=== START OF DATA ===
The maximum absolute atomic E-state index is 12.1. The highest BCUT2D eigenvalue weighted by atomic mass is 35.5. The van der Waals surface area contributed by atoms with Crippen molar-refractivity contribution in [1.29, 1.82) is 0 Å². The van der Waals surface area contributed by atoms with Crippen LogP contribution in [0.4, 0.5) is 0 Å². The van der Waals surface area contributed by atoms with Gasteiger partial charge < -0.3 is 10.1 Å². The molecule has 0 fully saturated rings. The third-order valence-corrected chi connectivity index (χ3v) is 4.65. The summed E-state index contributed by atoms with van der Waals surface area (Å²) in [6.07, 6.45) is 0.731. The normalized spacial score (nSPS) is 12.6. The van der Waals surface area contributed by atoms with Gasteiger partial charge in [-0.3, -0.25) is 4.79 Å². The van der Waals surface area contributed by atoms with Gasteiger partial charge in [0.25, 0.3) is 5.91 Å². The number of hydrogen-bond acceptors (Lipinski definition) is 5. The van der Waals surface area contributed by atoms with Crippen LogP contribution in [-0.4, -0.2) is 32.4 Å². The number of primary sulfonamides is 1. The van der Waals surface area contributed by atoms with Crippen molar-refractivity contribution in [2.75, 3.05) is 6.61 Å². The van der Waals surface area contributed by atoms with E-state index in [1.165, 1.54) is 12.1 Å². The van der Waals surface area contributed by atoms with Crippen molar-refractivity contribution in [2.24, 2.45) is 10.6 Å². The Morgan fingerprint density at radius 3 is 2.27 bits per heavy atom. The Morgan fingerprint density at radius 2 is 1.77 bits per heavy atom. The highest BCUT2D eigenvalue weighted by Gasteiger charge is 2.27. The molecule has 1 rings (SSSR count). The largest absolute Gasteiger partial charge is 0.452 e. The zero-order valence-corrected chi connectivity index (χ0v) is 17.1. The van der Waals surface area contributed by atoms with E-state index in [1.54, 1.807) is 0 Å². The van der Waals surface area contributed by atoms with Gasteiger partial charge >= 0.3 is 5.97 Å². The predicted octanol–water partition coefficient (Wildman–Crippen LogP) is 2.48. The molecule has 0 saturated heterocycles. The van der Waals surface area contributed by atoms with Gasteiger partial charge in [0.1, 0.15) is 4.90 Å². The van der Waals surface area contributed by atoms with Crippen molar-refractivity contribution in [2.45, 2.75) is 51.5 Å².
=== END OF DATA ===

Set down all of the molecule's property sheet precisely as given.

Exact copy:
The maximum absolute atomic E-state index is 12.1. The highest BCUT2D eigenvalue weighted by atomic mass is 35.5. The van der Waals surface area contributed by atoms with Crippen molar-refractivity contribution in [1.29, 1.82) is 0 Å². The van der Waals surface area contributed by atoms with Crippen LogP contribution in [0.4, 0.5) is 0 Å². The van der Waals surface area contributed by atoms with Gasteiger partial charge < -0.3 is 10.1 Å². The molecule has 0 fully saturated rings. The third-order valence-corrected chi connectivity index (χ3v) is 4.65. The summed E-state index contributed by atoms with van der Waals surface area (Å²) in [6.07, 6.45) is 0.731. The normalized spacial score (nSPS) is 12.6. The van der Waals surface area contributed by atoms with Gasteiger partial charge in [-0.3, -0.25) is 4.79 Å². The van der Waals surface area contributed by atoms with Gasteiger partial charge in [0.25, 0.3) is 5.91 Å². The number of hydrogen-bond acceptors (Lipinski definition) is 5. The van der Waals surface area contributed by atoms with Crippen LogP contribution in [-0.4, -0.2) is 32.4 Å². The number of primary sulfonamides is 1. The van der Waals surface area contributed by atoms with Crippen molar-refractivity contribution in [2.75, 3.05) is 6.61 Å². The van der Waals surface area contributed by atoms with E-state index in [1.165, 1.54) is 12.1 Å². The van der Waals surface area contributed by atoms with Crippen molar-refractivity contribution in [2.24, 2.45) is 10.6 Å². The Morgan fingerprint density at radius 3 is 2.27 bits per heavy atom. The Morgan fingerprint density at radius 2 is 1.77 bits per heavy atom. The highest BCUT2D eigenvalue weighted by Gasteiger charge is 2.27. The molecule has 1 rings (SSSR count). The largest absolute Gasteiger partial charge is 0.452 e. The zero-order valence-corrected chi connectivity index (χ0v) is 17.1. The van der Waals surface area contributed by atoms with E-state index in [1.54, 1.807) is 0 Å². The van der Waals surface area contributed by atoms with Gasteiger partial charge >= 0.3 is 5.97 Å². The predicted octanol–water partition coefficient (Wildman–Crippen LogP) is 2.48. The molecule has 0 saturated heterocycles. The van der Waals surface area contributed by atoms with Gasteiger partial charge in [0.1, 0.15) is 4.90 Å². The van der Waals surface area contributed by atoms with Crippen molar-refractivity contribution in [2.45, 2.75) is 51.5 Å².